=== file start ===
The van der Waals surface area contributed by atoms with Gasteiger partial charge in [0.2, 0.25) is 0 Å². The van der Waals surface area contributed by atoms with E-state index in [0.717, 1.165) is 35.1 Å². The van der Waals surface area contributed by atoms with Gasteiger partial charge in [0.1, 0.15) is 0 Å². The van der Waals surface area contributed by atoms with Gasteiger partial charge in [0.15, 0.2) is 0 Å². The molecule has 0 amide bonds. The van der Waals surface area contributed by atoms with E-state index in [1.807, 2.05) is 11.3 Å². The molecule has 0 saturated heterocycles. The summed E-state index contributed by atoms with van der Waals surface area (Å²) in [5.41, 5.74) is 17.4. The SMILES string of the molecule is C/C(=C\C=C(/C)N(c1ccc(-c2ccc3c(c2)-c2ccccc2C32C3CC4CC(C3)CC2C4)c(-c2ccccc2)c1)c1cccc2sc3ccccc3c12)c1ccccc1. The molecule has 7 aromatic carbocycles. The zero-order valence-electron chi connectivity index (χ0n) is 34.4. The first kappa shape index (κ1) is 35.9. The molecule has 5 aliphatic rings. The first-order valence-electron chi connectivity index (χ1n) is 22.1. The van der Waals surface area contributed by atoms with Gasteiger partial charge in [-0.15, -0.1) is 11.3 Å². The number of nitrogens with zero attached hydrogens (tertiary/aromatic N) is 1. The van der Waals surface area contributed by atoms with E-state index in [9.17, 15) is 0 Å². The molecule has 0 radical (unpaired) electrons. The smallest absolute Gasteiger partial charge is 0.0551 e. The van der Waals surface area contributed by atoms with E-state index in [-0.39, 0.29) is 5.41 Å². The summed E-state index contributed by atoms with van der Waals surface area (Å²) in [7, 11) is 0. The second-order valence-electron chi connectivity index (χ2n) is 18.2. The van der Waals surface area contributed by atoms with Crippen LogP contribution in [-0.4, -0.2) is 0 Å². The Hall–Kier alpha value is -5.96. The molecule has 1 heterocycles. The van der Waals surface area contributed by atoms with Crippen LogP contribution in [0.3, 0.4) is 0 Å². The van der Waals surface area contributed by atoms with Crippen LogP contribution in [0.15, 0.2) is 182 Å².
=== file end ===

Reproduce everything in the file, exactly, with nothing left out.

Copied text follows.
The van der Waals surface area contributed by atoms with Gasteiger partial charge in [0.2, 0.25) is 0 Å². The van der Waals surface area contributed by atoms with E-state index in [0.717, 1.165) is 35.1 Å². The van der Waals surface area contributed by atoms with Gasteiger partial charge in [0.1, 0.15) is 0 Å². The van der Waals surface area contributed by atoms with Gasteiger partial charge in [0.15, 0.2) is 0 Å². The molecule has 0 amide bonds. The van der Waals surface area contributed by atoms with E-state index in [1.807, 2.05) is 11.3 Å². The molecule has 0 saturated heterocycles. The summed E-state index contributed by atoms with van der Waals surface area (Å²) in [5.41, 5.74) is 17.4. The SMILES string of the molecule is C/C(=C\C=C(/C)N(c1ccc(-c2ccc3c(c2)-c2ccccc2C32C3CC4CC(C3)CC2C4)c(-c2ccccc2)c1)c1cccc2sc3ccccc3c12)c1ccccc1. The molecule has 7 aromatic carbocycles. The zero-order valence-electron chi connectivity index (χ0n) is 34.4. The first kappa shape index (κ1) is 35.9. The molecule has 5 aliphatic rings. The first-order valence-electron chi connectivity index (χ1n) is 22.1. The van der Waals surface area contributed by atoms with Gasteiger partial charge in [-0.15, -0.1) is 11.3 Å². The number of nitrogens with zero attached hydrogens (tertiary/aromatic N) is 1. The van der Waals surface area contributed by atoms with E-state index in [9.17, 15) is 0 Å². The molecule has 0 radical (unpaired) electrons. The smallest absolute Gasteiger partial charge is 0.0551 e. The van der Waals surface area contributed by atoms with E-state index in [-0.39, 0.29) is 5.41 Å². The summed E-state index contributed by atoms with van der Waals surface area (Å²) in [7, 11) is 0. The second-order valence-electron chi connectivity index (χ2n) is 18.2. The van der Waals surface area contributed by atoms with Crippen LogP contribution in [-0.4, -0.2) is 0 Å². The Hall–Kier alpha value is -5.96. The molecule has 1 heterocycles. The van der Waals surface area contributed by atoms with Crippen LogP contribution in [0.3, 0.4) is 0 Å². The van der Waals surface area contributed by atoms with Crippen LogP contribution in [0.15, 0.2) is 182 Å².